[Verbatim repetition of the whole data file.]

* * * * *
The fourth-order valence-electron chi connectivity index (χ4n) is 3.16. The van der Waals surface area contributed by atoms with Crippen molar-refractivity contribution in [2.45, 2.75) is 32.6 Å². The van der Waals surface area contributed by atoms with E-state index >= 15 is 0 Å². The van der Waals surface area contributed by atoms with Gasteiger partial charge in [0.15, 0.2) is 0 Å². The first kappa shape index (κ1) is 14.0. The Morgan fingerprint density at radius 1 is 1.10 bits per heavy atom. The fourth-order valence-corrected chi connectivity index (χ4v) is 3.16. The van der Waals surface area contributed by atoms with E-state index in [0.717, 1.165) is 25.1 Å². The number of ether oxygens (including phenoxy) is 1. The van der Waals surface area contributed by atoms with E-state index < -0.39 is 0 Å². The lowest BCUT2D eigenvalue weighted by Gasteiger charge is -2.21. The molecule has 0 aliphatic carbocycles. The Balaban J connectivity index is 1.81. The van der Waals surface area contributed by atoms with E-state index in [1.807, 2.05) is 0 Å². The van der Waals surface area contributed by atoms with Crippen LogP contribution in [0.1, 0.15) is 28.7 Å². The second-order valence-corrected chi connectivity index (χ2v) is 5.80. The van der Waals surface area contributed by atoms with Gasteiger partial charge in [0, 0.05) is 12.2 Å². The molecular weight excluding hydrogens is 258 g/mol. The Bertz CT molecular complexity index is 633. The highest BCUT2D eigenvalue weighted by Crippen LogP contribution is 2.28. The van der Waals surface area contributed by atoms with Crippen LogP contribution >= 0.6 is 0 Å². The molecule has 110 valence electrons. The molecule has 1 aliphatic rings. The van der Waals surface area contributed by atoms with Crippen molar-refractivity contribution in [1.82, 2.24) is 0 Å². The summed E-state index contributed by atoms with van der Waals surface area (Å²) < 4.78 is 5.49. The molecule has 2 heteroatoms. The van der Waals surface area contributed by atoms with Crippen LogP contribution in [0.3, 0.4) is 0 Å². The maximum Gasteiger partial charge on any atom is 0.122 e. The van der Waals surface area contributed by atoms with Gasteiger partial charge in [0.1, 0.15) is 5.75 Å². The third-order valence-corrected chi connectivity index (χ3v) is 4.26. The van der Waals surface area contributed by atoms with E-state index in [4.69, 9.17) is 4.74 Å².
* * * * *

The fourth-order valence-electron chi connectivity index (χ4n) is 3.16. The van der Waals surface area contributed by atoms with Crippen molar-refractivity contribution in [2.45, 2.75) is 32.6 Å². The van der Waals surface area contributed by atoms with E-state index >= 15 is 0 Å². The van der Waals surface area contributed by atoms with Gasteiger partial charge in [0.15, 0.2) is 0 Å². The first kappa shape index (κ1) is 14.0. The Morgan fingerprint density at radius 1 is 1.10 bits per heavy atom. The fourth-order valence-corrected chi connectivity index (χ4v) is 3.16. The van der Waals surface area contributed by atoms with E-state index in [0.717, 1.165) is 25.1 Å². The number of ether oxygens (including phenoxy) is 1. The van der Waals surface area contributed by atoms with E-state index < -0.39 is 0 Å². The lowest BCUT2D eigenvalue weighted by Gasteiger charge is -2.21. The molecule has 0 aliphatic carbocycles. The Balaban J connectivity index is 1.81. The van der Waals surface area contributed by atoms with E-state index in [1.807, 2.05) is 0 Å². The van der Waals surface area contributed by atoms with Crippen LogP contribution in [0.1, 0.15) is 28.7 Å². The second-order valence-corrected chi connectivity index (χ2v) is 5.80. The van der Waals surface area contributed by atoms with Gasteiger partial charge in [0, 0.05) is 12.2 Å². The molecular weight excluding hydrogens is 258 g/mol. The Bertz CT molecular complexity index is 633. The highest BCUT2D eigenvalue weighted by Crippen LogP contribution is 2.28. The van der Waals surface area contributed by atoms with Crippen LogP contribution >= 0.6 is 0 Å². The molecule has 110 valence electrons. The molecule has 1 aliphatic rings. The van der Waals surface area contributed by atoms with Crippen molar-refractivity contribution in [1.82, 2.24) is 0 Å². The summed E-state index contributed by atoms with van der Waals surface area (Å²) < 4.78 is 5.49. The molecule has 2 heteroatoms. The van der Waals surface area contributed by atoms with Crippen LogP contribution in [0.3, 0.4) is 0 Å². The maximum Gasteiger partial charge on any atom is 0.122 e. The van der Waals surface area contributed by atoms with Gasteiger partial charge in [0.1, 0.15) is 5.75 Å². The third-order valence-corrected chi connectivity index (χ3v) is 4.26. The van der Waals surface area contributed by atoms with E-state index in [4.69, 9.17) is 4.74 Å².